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Jim Gill

Glitch in the Matrix – The Vital Role of Communication Between All Stakeholders in eDiscovery: eDiscovery Best Practices

Editor’s Note: Jim Gill’s writing about eDiscovery and Data Management has been twice recognized with JD Supra Reader’s Choice Awards and he holds an MFA in Creative Writing from Southern Illinois University, Carbondale.  Before working in eDiscovery, Jim taught college writing at a number of institutions and his creative work has been published in numerous national literary journals, as well as being nominated for a Pushcart Prize.

Jim’s post below highlights the importance of communications between all stakeholders in the discovery process.  Here’s an example of what can happen when communications break down.  For more information on how CloudNine manages communications for our clients, contact us at info@ediscovery.co.

But first, this week’s eDiscovery Tech Tip of the Week is about Filtering Your Document Collection.  Some attorneys like to load data and get started right away with searching, before they cull out duplicates and clearly non-responsive files.  This can drive up review and production costs and lead to inconsistency in review.  If data for several custodians in an organization is collected for review, many of them will have the same files and emails, especially when those emails are sent to large groups or all employees, so there’s generally no need to review them more than once.  Every file has a digital fingerprint known as a HASH value and all files with the same content in the same format will have the same HASH value, so you can set aside all of the duplicates after the first file.  Domain categorization and relevant date range identification are other areas where you can effectively cull before searching.  The ability to select specific clearly non-responsive domains or collected files outside of the relevant date range and put them quickly into the non-responsive “bucket” can save a lot of time in review and production.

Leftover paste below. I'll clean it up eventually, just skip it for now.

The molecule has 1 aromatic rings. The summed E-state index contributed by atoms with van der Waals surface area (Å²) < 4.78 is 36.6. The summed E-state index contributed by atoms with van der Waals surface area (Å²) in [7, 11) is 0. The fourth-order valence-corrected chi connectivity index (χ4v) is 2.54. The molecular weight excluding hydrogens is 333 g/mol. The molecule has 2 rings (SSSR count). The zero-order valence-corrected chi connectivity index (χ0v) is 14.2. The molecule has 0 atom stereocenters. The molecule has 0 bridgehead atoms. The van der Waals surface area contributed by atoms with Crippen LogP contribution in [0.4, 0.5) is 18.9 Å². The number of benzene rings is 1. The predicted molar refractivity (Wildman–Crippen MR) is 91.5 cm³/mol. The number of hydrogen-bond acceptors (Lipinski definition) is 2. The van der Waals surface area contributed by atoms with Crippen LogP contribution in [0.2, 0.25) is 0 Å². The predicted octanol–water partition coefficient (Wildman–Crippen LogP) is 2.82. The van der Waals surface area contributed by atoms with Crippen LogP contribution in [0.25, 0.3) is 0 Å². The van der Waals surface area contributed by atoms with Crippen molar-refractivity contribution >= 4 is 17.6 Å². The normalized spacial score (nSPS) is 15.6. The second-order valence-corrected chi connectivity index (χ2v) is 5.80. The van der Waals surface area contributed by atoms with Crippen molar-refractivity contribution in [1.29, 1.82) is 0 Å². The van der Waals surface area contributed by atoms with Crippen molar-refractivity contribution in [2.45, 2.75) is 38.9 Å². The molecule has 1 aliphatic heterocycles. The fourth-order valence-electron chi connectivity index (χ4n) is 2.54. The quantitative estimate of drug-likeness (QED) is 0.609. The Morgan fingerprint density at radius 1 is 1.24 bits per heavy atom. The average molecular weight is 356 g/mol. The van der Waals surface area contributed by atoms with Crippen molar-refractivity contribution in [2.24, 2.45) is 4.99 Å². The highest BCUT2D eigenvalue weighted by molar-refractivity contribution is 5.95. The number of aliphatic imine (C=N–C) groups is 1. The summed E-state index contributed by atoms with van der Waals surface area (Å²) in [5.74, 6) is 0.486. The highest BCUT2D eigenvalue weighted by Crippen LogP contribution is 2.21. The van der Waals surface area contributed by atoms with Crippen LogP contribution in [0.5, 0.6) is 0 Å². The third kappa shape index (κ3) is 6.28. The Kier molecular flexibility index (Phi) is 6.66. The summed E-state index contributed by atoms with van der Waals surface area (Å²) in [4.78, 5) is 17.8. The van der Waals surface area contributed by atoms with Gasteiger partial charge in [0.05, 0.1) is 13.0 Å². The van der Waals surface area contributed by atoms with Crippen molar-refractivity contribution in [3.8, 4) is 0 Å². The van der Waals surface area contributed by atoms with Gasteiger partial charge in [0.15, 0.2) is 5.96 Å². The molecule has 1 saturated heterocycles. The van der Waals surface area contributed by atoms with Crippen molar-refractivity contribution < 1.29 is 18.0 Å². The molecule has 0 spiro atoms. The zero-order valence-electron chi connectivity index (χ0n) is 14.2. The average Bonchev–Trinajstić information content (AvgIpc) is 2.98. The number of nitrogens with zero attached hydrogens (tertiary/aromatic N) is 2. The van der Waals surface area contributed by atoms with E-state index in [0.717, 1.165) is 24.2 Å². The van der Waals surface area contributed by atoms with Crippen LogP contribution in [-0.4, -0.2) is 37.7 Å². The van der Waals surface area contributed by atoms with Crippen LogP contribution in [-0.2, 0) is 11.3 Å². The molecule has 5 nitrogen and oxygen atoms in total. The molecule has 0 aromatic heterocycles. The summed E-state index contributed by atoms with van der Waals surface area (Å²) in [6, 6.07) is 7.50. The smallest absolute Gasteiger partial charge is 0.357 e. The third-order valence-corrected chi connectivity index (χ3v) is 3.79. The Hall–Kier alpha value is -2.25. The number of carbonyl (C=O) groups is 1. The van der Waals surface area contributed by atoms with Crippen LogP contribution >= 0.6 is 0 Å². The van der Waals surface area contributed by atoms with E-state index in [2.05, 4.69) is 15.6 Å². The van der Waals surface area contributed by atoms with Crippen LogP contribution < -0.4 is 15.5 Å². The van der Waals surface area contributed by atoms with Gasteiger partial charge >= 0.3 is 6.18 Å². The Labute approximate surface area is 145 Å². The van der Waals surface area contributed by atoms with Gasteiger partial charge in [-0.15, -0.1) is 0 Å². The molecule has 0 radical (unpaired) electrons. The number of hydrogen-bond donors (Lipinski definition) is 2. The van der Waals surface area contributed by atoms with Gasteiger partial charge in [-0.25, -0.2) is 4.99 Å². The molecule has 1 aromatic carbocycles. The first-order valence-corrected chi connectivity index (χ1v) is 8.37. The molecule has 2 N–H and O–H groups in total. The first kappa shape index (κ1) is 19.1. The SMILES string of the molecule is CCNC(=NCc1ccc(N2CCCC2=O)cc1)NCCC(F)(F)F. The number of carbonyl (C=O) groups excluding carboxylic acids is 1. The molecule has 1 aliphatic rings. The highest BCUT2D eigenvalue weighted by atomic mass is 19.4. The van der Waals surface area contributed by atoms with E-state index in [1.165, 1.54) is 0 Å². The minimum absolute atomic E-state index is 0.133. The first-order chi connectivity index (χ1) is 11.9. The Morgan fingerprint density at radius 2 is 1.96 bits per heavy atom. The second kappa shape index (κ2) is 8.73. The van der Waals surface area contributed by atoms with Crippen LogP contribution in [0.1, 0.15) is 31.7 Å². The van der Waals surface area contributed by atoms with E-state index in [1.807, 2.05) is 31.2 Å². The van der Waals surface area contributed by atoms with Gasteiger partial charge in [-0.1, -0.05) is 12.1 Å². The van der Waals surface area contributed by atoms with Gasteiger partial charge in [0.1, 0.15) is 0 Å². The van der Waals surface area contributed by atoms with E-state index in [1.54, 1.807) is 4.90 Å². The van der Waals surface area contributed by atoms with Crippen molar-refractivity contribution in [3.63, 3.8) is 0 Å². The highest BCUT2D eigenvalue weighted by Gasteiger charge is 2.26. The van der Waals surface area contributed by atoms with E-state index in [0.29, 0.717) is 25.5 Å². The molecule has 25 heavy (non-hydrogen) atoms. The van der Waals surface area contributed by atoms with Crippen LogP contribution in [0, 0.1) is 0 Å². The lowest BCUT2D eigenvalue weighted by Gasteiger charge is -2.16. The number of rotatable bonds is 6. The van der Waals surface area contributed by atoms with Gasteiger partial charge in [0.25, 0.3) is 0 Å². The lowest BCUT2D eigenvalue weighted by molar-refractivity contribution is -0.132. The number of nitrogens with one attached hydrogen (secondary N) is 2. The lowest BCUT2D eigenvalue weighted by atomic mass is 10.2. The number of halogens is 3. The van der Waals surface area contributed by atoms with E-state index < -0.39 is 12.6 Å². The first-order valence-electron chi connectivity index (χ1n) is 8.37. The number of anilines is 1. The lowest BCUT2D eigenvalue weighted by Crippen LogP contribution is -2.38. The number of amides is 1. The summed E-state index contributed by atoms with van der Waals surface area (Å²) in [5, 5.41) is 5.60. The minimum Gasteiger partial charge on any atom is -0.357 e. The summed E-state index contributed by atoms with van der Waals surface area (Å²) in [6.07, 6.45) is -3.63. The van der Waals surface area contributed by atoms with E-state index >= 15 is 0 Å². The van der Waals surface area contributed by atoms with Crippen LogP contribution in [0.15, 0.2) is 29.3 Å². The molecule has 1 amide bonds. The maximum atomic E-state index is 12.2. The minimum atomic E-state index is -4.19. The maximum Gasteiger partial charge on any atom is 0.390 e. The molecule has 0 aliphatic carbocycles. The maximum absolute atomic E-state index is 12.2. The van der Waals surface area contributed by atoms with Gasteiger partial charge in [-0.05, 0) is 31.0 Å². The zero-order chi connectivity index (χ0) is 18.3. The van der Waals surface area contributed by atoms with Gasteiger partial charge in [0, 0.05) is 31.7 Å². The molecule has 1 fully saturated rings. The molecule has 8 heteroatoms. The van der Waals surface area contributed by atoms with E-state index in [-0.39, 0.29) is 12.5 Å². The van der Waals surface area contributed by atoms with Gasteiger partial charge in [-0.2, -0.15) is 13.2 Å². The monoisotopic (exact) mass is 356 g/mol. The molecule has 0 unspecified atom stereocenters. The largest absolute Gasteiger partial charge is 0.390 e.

The good news is that the process of filtering that redundant or clearly non-responsive ESI today can be largely automated.  To see an example of how Filtering Your Document Collection is conducted using our CloudNine platform, click here (requires BrightTalk account, which is free).

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In an article by Morgan Chalfant at The Hill posted on January 25th, it was reported that text messages between two FBI employees that were sought by Congressional and Justice Department investigators had not been preserved due to a “glitch” that not only affected the messages in question, but nearly 3,500 FBI devices, “close to 10 percent of cell phones used by bureau employees”.

In this day and age, where data hacks and cyber-espionage are no longer the realm of near-future science fiction, cries of a conspiracy were quickly sounded. But the reality, according to FBI officials, was “that the messages were not preserved as a result of misconfiguration issues related to software upgrades of FBI-provided Samsung 5 mobile phones that conflicted with the bureau’s archiving efforts.”